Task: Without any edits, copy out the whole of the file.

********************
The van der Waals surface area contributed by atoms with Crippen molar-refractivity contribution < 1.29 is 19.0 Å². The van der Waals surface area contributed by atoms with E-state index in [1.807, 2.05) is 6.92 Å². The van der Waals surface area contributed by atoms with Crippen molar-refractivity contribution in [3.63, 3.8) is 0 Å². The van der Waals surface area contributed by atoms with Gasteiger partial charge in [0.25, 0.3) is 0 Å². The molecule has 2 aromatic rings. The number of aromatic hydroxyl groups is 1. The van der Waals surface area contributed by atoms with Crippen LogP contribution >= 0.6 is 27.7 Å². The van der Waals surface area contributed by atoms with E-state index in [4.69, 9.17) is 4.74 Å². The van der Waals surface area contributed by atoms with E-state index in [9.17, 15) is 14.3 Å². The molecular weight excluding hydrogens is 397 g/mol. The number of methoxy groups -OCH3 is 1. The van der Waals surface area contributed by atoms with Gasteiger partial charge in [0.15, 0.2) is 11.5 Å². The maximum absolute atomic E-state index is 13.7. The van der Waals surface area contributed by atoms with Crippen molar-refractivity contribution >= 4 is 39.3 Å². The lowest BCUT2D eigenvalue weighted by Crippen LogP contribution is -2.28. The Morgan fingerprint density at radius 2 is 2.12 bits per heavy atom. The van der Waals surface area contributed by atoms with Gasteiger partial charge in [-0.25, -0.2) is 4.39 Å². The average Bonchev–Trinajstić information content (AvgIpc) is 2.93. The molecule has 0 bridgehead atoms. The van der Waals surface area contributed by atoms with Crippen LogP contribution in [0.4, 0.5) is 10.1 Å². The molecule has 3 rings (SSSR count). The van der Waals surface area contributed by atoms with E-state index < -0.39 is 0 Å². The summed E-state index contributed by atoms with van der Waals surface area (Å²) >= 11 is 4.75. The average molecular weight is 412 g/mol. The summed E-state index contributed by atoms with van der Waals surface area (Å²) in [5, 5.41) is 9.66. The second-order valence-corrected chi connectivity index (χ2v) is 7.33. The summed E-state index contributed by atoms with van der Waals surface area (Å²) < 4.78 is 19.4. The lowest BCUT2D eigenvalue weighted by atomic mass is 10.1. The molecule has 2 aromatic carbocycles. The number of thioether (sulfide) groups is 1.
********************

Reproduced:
The van der Waals surface area contributed by atoms with Crippen molar-refractivity contribution < 1.29 is 19.0 Å². The van der Waals surface area contributed by atoms with E-state index in [1.807, 2.05) is 6.92 Å². The van der Waals surface area contributed by atoms with Crippen molar-refractivity contribution in [3.63, 3.8) is 0 Å². The van der Waals surface area contributed by atoms with Gasteiger partial charge in [0.25, 0.3) is 0 Å². The molecule has 2 aromatic rings. The number of aromatic hydroxyl groups is 1. The van der Waals surface area contributed by atoms with Crippen LogP contribution >= 0.6 is 27.7 Å². The van der Waals surface area contributed by atoms with E-state index in [4.69, 9.17) is 4.74 Å². The van der Waals surface area contributed by atoms with E-state index in [9.17, 15) is 14.3 Å². The molecular weight excluding hydrogens is 397 g/mol. The number of methoxy groups -OCH3 is 1. The van der Waals surface area contributed by atoms with Gasteiger partial charge in [0.15, 0.2) is 11.5 Å². The maximum absolute atomic E-state index is 13.7. The van der Waals surface area contributed by atoms with Crippen molar-refractivity contribution >= 4 is 39.3 Å². The lowest BCUT2D eigenvalue weighted by Crippen LogP contribution is -2.28. The Morgan fingerprint density at radius 2 is 2.12 bits per heavy atom. The van der Waals surface area contributed by atoms with Gasteiger partial charge in [-0.25, -0.2) is 4.39 Å². The average Bonchev–Trinajstić information content (AvgIpc) is 2.93. The molecule has 0 bridgehead atoms. The van der Waals surface area contributed by atoms with Crippen LogP contribution in [0.4, 0.5) is 10.1 Å². The molecule has 3 rings (SSSR count). The van der Waals surface area contributed by atoms with E-state index < -0.39 is 0 Å². The summed E-state index contributed by atoms with van der Waals surface area (Å²) >= 11 is 4.75. The average molecular weight is 412 g/mol. The summed E-state index contributed by atoms with van der Waals surface area (Å²) in [5, 5.41) is 9.66. The second-order valence-corrected chi connectivity index (χ2v) is 7.33. The summed E-state index contributed by atoms with van der Waals surface area (Å²) < 4.78 is 19.4. The lowest BCUT2D eigenvalue weighted by atomic mass is 10.1. The molecule has 2 aromatic carbocycles. The number of thioether (sulfide) groups is 1.